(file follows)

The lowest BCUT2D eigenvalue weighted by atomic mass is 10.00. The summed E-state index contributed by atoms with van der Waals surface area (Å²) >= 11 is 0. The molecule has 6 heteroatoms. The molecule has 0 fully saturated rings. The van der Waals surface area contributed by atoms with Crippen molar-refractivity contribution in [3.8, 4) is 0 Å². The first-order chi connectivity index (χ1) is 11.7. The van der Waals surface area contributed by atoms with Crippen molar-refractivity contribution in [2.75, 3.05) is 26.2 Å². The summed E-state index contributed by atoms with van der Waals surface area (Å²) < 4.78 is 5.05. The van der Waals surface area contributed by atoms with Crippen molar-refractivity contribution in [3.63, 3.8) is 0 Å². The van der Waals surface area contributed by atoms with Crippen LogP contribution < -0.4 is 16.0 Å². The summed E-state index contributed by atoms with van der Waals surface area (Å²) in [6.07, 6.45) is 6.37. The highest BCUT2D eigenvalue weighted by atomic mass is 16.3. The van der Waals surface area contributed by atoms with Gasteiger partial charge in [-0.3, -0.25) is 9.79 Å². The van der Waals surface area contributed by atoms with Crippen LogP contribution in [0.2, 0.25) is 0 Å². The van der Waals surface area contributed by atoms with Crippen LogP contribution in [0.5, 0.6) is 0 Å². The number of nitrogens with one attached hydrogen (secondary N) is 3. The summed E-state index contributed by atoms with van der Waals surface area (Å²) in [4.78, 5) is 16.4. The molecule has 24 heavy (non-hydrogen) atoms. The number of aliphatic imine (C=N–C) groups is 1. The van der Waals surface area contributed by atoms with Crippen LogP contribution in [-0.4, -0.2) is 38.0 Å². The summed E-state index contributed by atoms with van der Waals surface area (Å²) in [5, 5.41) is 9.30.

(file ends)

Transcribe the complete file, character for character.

The lowest BCUT2D eigenvalue weighted by atomic mass is 10.00. The summed E-state index contributed by atoms with van der Waals surface area (Å²) >= 11 is 0. The molecule has 6 heteroatoms. The molecule has 0 fully saturated rings. The van der Waals surface area contributed by atoms with Crippen molar-refractivity contribution in [3.8, 4) is 0 Å². The first-order chi connectivity index (χ1) is 11.7. The van der Waals surface area contributed by atoms with Crippen molar-refractivity contribution in [2.75, 3.05) is 26.2 Å². The summed E-state index contributed by atoms with van der Waals surface area (Å²) < 4.78 is 5.05. The van der Waals surface area contributed by atoms with Crippen molar-refractivity contribution in [3.63, 3.8) is 0 Å². The van der Waals surface area contributed by atoms with Crippen LogP contribution < -0.4 is 16.0 Å². The summed E-state index contributed by atoms with van der Waals surface area (Å²) in [6.07, 6.45) is 6.37. The highest BCUT2D eigenvalue weighted by atomic mass is 16.3. The van der Waals surface area contributed by atoms with Gasteiger partial charge in [-0.3, -0.25) is 9.79 Å². The van der Waals surface area contributed by atoms with Crippen LogP contribution in [0.2, 0.25) is 0 Å². The van der Waals surface area contributed by atoms with Crippen LogP contribution in [0.5, 0.6) is 0 Å². The number of nitrogens with one attached hydrogen (secondary N) is 3. The summed E-state index contributed by atoms with van der Waals surface area (Å²) in [4.78, 5) is 16.4. The molecule has 24 heavy (non-hydrogen) atoms. The number of aliphatic imine (C=N–C) groups is 1. The van der Waals surface area contributed by atoms with Crippen LogP contribution in [-0.4, -0.2) is 38.0 Å². The summed E-state index contributed by atoms with van der Waals surface area (Å²) in [5, 5.41) is 9.30.